Friday, August 14, 2009

Where the Childhoods Are

Just recently saw a new trailer for the upcoming movie "Where the Wild Things Are." I can't express just how insanely happy I am that this book is being made into a movie, and how much I can't wait for it to be released (just in time for Kevin and my 4th anniversary!). Each time I've watched this or the first trailer I find myself pushing back a very prominent lump in my throat, and have a few tears that come poking their way around my lashes. It must seem so silly, to get this emotional over a movie I haven't even seen. But for some reason this one just hits me. I feel like a kid again . . . and for me, that's both a very easy and a very comfortable state in which for me to reside. I talk about my childhood very frequently. I was fortunate to have a very good childhood, until about 11 or so, when puberty hit and so did a very bad self-esteem. But before then, it was, simply put, delightful.

Anything that is from my childhood (movies, books, music, toys, etc. ) gives me feelings of such comfort and happiness. They still hold a very powerful and deep emotional sway over me. I cried in the theater when the original Star Wars movies were re-released in 1997. I was seventeen years old. Didn't matter . . . when those beautifully glowing blue words came on the screen: "A long time ago . . ." and I heard that instantaneously recognizable music I just crumbled. It felt like I was truly reliving my childhood, not just reminiscing about days gone by.

I tend to hold tremendously strong attachments to things from my childhood. And I'm still bemoaning the fact that I never did get a Popple, Glo-Worm, or Mouse Trap (the latter which I recently remedied in Target). :) I'm just a kid at heart, through and through. I've always felt like I'm simultaneously a seven year old and a seventy year old. Strange, I know. Just one of the many paradoxical aspects of my life.

Well, I may not quite feel as much on the seventy side when I get to see this movie. I have a hunch that the spunky, quirky, wildly imaginative seven year old will hold the throne on this such occasion. Luckily my husband is just as excited as I am, and is just as much of a child-adult as me. This is why we get along so well, and why we truly "get" one another, like no one else could.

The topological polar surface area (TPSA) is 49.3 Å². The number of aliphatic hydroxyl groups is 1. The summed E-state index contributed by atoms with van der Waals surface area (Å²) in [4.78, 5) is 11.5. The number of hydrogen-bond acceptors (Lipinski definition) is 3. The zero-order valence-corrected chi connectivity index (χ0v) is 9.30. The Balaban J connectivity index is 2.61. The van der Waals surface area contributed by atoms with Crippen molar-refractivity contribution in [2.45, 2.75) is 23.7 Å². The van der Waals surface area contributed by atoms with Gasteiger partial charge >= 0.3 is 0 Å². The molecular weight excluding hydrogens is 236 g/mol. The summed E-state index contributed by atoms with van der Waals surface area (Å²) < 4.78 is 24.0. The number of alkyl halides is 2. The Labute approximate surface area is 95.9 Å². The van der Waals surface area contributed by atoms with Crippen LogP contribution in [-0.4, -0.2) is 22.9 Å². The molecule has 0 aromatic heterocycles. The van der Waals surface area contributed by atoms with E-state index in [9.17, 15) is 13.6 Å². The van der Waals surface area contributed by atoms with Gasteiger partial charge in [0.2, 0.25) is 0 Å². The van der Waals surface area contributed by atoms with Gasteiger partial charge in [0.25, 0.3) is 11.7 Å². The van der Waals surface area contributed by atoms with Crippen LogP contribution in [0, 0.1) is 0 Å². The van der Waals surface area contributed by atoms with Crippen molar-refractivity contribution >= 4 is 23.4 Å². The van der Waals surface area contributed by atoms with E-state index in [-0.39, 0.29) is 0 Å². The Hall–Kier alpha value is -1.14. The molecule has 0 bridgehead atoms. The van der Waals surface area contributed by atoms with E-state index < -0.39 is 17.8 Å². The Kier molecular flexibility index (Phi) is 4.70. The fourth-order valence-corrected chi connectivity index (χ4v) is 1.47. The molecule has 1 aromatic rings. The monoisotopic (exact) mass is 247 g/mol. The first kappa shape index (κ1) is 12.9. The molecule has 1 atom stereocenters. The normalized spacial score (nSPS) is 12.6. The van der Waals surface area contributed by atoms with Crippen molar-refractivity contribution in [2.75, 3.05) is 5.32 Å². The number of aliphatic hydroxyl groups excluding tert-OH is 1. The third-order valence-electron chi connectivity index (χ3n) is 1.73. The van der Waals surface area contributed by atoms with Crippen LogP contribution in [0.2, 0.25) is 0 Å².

I'm not sure either of us quite realized, until recently just how much this book meant to us growing up, or still means to us. I suppose we identified with it enough because we both felt like outsiders sometimes. We both wanted to run away into lovely lands filled with strange creatures. And, at the end of the day, we both wanted to come back home.

No matter how good or bad our childhoods were I think there is something, at least theoretically comforting and soothing about feeling like a kid again. We grow up and every little fact, worry, responsibility, and limitation crowds our minds. It takes over, because it has to. And we push aside all of those parts of ourselves that make us believe in the impossible -- the parts that trust without pause, the parts that love a little chaos, dirt, and randomness. I think God gave us these things, not to discard as an old rag, but to blend into who we become as adults. I think we're supposed to let ourselves pretend sometimes still -- let ourselves romp around in a mental sandbox . . . or real sandbox, I'm certainly not opposed to that!

It's difficult to allow ourselves that freedom. But what's more beautiful than the wise and knowledgable awareness that we gain from adulthood, coupled with the innocent and imaginative joy of a child? It's the perfect balance.

I am confident that this movie will capture all that and more -- all that we felt while reading this book, in our cozy, warm beds. And the fact that the trailers use one of my favorite songs from one of my favorite groups ("Wake Up" by Arcade Fire) doesn't hurt. I only hope that I do my best to bring back some of that seven year old sensibility, and not just leave it at the theater.

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